The Crusader Newspaper Group

A losing battle

Four years after moving into a veterans’ facility in Evergreen Park, a group of veterans remain in limbo after a sewer problem forced them to find a home, but the real problem may be deeper

By Erick Johnson

It was time for another get-together for 16 Black Vietnam Veterans in West Pullman. Bundled up with coats and caps on a chilly afternoon in Chatham, they looked tired. For decades they shared a bond of brotherhood from the horrors of war, but a different battle at home brought them even closer together.

It’s a battle they had been losing since 2017 at the Veteran Center facility in Evergreen Park. One of many facilities that provide counseling and support to men who served their country, the center began a new chapter decades after a brutal war that killed over 58,000 American soldiers. Many of them were Black.

In January, the 16 Black veterans in Chicago left their Vet Center, where they say officials for years failed to correct a sewage problem that for years created unsanitary conditions that threatened their health. They said they reached out to Black leaders and prominent political officials, but no one has helped. After empty promises, and allegations of harassment and intimidation, the Black veterans say the ordeal has left them with fresh scars and made them feel like forgotten heroes.

“As decorated veterans, we certainly deserve better,” said Sgt. Roosevelt Lance, the leader of the group that left the facility.

The group said the problems at the building began less than a year after they moved into the veterans’ facility at 3348 W. 87th St. in Evergreen Park after a five-year lease was signed with the landlord, Bridge 33 LLC. The group says they left their two-story facility in Auburn Gresham after the leader no longer felt safe there.

The group’s new home is located in a strip shopping plaza. After relocating, members discovered that their new home had no windows and no heat. To keep warm, group members said space heaters were used while they kept on their jackets during meetings or gatherings. Members also found that Evergreen Cemetery stood outside the facility’s back door.

Sgt. Lance said the group was never given a walk-thru before they relocated to the site. Despite the problems, the group settled into their new home, where they would have group counseling meetings every Monday.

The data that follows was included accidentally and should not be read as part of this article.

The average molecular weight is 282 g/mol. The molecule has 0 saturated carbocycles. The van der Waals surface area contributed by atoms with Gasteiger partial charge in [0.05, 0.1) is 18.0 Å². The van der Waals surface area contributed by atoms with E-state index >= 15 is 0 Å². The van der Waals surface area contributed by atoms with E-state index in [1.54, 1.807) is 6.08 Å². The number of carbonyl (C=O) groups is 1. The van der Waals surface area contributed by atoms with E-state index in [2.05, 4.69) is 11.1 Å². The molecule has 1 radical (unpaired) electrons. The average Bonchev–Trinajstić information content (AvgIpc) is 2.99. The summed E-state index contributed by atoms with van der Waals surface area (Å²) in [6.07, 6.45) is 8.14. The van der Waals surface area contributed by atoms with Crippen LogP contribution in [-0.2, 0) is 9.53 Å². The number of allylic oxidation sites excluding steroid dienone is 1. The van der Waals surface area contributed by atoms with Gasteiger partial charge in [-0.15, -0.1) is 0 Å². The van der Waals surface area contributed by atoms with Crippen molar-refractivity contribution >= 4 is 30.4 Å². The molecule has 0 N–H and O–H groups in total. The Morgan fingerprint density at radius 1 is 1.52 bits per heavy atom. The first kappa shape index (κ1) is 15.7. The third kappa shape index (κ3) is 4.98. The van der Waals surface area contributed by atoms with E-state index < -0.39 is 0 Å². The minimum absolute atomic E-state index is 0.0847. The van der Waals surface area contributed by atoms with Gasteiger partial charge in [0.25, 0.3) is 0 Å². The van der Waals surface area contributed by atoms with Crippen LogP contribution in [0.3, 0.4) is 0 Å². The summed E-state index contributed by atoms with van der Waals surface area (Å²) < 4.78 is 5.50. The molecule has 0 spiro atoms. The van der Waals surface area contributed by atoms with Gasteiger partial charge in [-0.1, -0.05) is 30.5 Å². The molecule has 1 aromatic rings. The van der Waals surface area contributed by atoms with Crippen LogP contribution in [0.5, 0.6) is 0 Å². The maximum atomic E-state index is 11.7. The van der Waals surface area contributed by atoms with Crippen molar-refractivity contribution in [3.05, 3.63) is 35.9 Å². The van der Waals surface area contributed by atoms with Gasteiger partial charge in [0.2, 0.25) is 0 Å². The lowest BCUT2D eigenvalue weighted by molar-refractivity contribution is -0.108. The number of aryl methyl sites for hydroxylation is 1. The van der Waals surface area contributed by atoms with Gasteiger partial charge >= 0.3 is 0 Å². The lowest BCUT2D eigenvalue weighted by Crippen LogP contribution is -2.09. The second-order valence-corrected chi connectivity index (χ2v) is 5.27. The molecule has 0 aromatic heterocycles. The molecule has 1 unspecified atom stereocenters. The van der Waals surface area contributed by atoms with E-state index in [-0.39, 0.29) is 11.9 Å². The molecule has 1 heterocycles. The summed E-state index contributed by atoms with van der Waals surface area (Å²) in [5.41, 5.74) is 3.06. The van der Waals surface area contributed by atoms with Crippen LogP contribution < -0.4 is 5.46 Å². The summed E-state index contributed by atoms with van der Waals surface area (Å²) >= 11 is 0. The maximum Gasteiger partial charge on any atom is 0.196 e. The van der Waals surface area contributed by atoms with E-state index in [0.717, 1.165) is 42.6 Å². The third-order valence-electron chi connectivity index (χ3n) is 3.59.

In the spring of 2017, members said the facility’s sewer system backed up after a heavy downpour, forcing the cancellation of the group’s weekly meeting. They said backed up sewage flowed up through the toilets in the men’s and women’s restrooms. Members said the carpet in the facility was soaked and smelled like human waste. They said they complained six times before officials removed the carpet on August 21, 2018, more than a year after it was soaked with sewer water.

Members said the experience would be the first of many sewer system backups that would occur during heavy downpours. They said on three occasions they saw human waste, and with no windows and lack of ventilation inside the facility, the members grew concerned about their health. The group said on one occasion, maggots were found on the bathroom floor on what looked like human waste. A photo of the scene was taken and provided to the Crusader.

Members said the frequent sewer backups led the facility’s management to retain a repair company Roto Rooter to visit once a month to clean out backed-up waste from the pipes. Members said at one point, a large, four-inch hole was cut in the floor in the hallway near the room where the group held its weekly meetings. Members said they saw a large Y-shaped pipe that they believed connected the two toilets’ main lines. They said the hole was closed back after a week, but the sewer backups continued. Frustrated, the members wrote letters to the facility’s management, demanding the sewer and other problems be resolved.

Members said they made other efforts to persuade the facility’s management to address the sewer problems. In 2017, they said Arlene Reid, an official from the veteran’s acquisitions and logistics department, visited the site. Members said the facility’s interim director, Dr. Jean Douglas, kept Reid in her office for more than an hour. After a walk-thru of the facility, the official requested to see Sgt. Lance, who said before he spoke, Douglas said that Reid did not have time for questions.

The Crusader reached out to Reid by phone but was unable to leave a message after the call failed to go to voicemail.

That same year in 2017, members said a building inspector from the Veteran’s Administration was sent out to review the problem. They said he spent over an hour reviewing the facility. Members said they were told that no code violations were found. However, they said they weren’t shown any documentation or paperwork to show what was reviewed or done during the inspection.

In 2018, members said Michael Fisher, chief officer of the Department of Veterans Affairs Readjustment Counseling Service, visited the facility to listen to their complaints.

“He promised us that we would be relocated to another place until we got a permanent location.  He agreed that this was not beneficial to us,” Sgt. Lance said. “Then he came back and said we’re not moving you.”

Members said they were later told that a temporary move “would not be cost effective.”